Holten Heritage House, Revelstoke, BC, Canada | Local number 250.837.2801 | info@holtenbedandbreakfast.ca

Our history

The humble beginnings

The Holtens became the elite of Revelstoke society

From owner to owner

The home was owned by the Holten family until the mid 1970s, and was then purchased by Ray and Lil McDonnell.

They sold it to Cal & Debbie Jackson of Edmonton in the early 1990s, and it was the Jacksons who undertook the extensive restoration of the home.

The Jacksons sold the home to Stephanie Ballendine, and Stephanie Ballendine sold it to Nick Holmes-Smith. 

Charles Holten came to Revelstoke around 1885, and was one of the first to investigate mining prospects in the Lardeau region south of Revelstoke (around Trout Lake, Ferguson, and that area.) He and his partner Thomas Downs located the Silver Cup mine, one of the most successful in the region. They sold it for a nice bundle and both settled in Revelstoke.

Charles Holten was an original director in the Revelstoke Water, Power and Light Company, which was organized in 1896, and in that capacity he supervised the construction of the first water mains for the city. He was an original partner with Thomas Downs and William Cowan in the establishment of the Enterprise Brewery in 1897. Enterprise Brewery continued in operation until 1955. In 1897, Charles Holten had a beautiful home built on First Street, at the crest of the hill. The house was built for his bride, Lyda Edwards, who had come to Revelstoke in 1894 with her family.

The Holtens became the elite of Revelstoke society and their home was the setting for many social events. Charles Holten died on October 13, 1918 and Lyda lived until 1942. Their two sons, Charles and Drennan, passed away without leaving any family, now for the interesting part, Charles and Lyda both reinvented themselves in one way or another. Charles was born Karl Hultengren in Sweden on October 20, 1865. In the census records available, he does not give his ancestry as Swedish, and does not say that he was born in Sweden. His age is always different in each of the records as well. We really don't know why he didn't want to be Swedish, but we haven't come across any particular scandal that would indicate why he changed his name and nationality.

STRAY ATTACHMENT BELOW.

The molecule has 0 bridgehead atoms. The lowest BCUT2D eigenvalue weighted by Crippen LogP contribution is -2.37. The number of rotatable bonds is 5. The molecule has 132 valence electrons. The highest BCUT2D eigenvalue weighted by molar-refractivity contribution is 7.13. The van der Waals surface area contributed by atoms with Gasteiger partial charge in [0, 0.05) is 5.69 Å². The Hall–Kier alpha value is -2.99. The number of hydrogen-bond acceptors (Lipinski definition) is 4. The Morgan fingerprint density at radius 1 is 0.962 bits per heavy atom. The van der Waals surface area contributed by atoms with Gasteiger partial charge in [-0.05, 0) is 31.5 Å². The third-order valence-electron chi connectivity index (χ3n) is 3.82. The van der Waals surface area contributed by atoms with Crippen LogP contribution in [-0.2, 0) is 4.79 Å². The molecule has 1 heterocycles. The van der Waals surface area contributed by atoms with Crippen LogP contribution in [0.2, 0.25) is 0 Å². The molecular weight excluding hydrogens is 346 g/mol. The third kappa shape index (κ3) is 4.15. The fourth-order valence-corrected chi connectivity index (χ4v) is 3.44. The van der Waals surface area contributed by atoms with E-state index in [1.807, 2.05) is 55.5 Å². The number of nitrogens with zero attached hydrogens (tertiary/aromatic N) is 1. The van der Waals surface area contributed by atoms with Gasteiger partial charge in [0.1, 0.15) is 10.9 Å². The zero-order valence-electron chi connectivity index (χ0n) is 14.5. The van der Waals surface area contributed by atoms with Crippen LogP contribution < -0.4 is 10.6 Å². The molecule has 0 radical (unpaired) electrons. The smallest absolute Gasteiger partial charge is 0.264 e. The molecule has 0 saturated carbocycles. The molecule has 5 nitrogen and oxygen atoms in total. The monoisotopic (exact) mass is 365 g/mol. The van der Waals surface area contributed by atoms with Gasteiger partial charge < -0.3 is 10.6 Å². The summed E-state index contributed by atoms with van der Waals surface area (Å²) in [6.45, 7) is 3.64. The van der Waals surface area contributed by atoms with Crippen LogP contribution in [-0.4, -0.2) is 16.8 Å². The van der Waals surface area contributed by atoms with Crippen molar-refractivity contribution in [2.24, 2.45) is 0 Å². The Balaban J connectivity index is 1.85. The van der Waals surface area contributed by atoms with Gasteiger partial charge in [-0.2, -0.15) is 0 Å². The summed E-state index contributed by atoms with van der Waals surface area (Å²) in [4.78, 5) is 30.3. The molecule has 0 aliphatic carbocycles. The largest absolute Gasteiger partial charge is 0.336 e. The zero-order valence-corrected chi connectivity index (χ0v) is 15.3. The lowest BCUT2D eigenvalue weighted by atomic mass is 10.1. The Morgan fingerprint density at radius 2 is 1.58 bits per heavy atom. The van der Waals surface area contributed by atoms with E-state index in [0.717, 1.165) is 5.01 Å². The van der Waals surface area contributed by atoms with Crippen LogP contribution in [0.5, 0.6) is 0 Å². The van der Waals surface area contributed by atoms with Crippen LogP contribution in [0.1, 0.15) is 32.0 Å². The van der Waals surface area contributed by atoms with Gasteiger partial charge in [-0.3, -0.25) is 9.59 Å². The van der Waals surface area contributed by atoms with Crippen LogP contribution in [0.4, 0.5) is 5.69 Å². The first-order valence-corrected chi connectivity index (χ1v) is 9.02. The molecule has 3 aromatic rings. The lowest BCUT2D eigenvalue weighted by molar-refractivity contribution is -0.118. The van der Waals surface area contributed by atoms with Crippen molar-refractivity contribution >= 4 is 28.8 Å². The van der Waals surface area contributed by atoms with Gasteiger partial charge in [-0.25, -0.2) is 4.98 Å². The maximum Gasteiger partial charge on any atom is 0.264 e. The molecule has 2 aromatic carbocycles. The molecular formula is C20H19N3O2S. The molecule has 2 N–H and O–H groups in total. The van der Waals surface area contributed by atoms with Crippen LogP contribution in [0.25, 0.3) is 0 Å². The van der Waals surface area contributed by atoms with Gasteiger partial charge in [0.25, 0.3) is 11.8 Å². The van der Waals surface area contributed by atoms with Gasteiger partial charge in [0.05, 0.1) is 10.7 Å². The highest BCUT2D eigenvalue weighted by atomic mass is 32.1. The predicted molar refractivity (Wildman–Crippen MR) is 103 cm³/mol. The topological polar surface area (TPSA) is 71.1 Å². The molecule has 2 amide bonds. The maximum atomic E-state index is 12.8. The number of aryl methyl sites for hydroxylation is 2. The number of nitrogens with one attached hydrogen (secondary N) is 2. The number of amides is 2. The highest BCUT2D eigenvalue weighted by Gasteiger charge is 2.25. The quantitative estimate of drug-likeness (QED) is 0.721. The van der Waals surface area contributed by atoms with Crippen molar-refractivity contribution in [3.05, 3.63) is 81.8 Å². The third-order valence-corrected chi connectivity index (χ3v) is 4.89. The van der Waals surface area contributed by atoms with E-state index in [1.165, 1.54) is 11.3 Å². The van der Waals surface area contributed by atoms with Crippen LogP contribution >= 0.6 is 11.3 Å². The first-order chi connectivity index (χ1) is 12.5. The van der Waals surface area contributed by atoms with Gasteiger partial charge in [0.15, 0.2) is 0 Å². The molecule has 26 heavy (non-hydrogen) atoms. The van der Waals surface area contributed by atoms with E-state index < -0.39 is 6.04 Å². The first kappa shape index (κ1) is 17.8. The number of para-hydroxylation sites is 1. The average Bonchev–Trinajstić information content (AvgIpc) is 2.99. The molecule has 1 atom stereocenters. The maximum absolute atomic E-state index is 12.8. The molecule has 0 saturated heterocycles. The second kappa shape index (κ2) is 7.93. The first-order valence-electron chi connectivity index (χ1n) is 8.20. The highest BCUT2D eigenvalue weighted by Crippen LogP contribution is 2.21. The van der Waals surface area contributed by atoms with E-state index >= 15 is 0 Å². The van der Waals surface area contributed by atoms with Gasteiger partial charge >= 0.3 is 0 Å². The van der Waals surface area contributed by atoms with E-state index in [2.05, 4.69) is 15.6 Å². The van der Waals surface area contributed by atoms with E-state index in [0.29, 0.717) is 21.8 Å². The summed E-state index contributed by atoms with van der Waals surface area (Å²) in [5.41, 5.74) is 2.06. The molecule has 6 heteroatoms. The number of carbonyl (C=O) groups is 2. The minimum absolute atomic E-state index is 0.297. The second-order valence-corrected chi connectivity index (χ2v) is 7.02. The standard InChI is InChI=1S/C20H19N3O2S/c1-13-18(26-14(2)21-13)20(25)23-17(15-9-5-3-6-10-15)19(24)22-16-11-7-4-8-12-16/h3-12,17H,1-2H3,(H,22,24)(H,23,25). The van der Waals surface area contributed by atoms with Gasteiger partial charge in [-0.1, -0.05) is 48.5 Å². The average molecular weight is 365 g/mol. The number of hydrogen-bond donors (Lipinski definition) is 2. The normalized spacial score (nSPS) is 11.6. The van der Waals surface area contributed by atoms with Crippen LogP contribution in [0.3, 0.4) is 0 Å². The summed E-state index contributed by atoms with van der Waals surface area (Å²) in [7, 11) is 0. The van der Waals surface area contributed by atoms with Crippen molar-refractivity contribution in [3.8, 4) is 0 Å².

Lyda, on the other hand, has a scandal attached to her family. When she came here in 1894 as a young woman, she was with her parents Charles and Mary Edwards, her brothers Jim and Eddie Edwards, and her young niece Mary Edwards once thought to be Jim's illegitimate daughter, but recently new information has come to light, we now have information to prove that Jim Edwards was married to Philippa Stearns and that the child Mary was indeed legitimate. Philippa died before the family came to Revelstoke. Records show that the legal surname of Jim, Eddie, Lyda and young Mary was Silcott. Craven Silcott, the father of the three siblings, was from a distinguished Ohio family. Craven was working as cashier in the bank of the House of Representatives in the United States, when he disappeared along with a substantial amount of money.

Some stories said that he had fled to Quebec with his French Canadian mistress, while other stories indicated that he had reunited with his family and they had gone to Mexico, after which no trace of them was found. What we don't know is whether Charles Edwards and Craven Silcott were the same person, or whether Mrs. Silcott had remarried. The Charles Edwards who came to Revelstoke in 1894 claimed that he had once been an Australian sea captain. It's an interesting story, especially the way in which a family who had fled a scandal ended up at the top of Revelstoke society.

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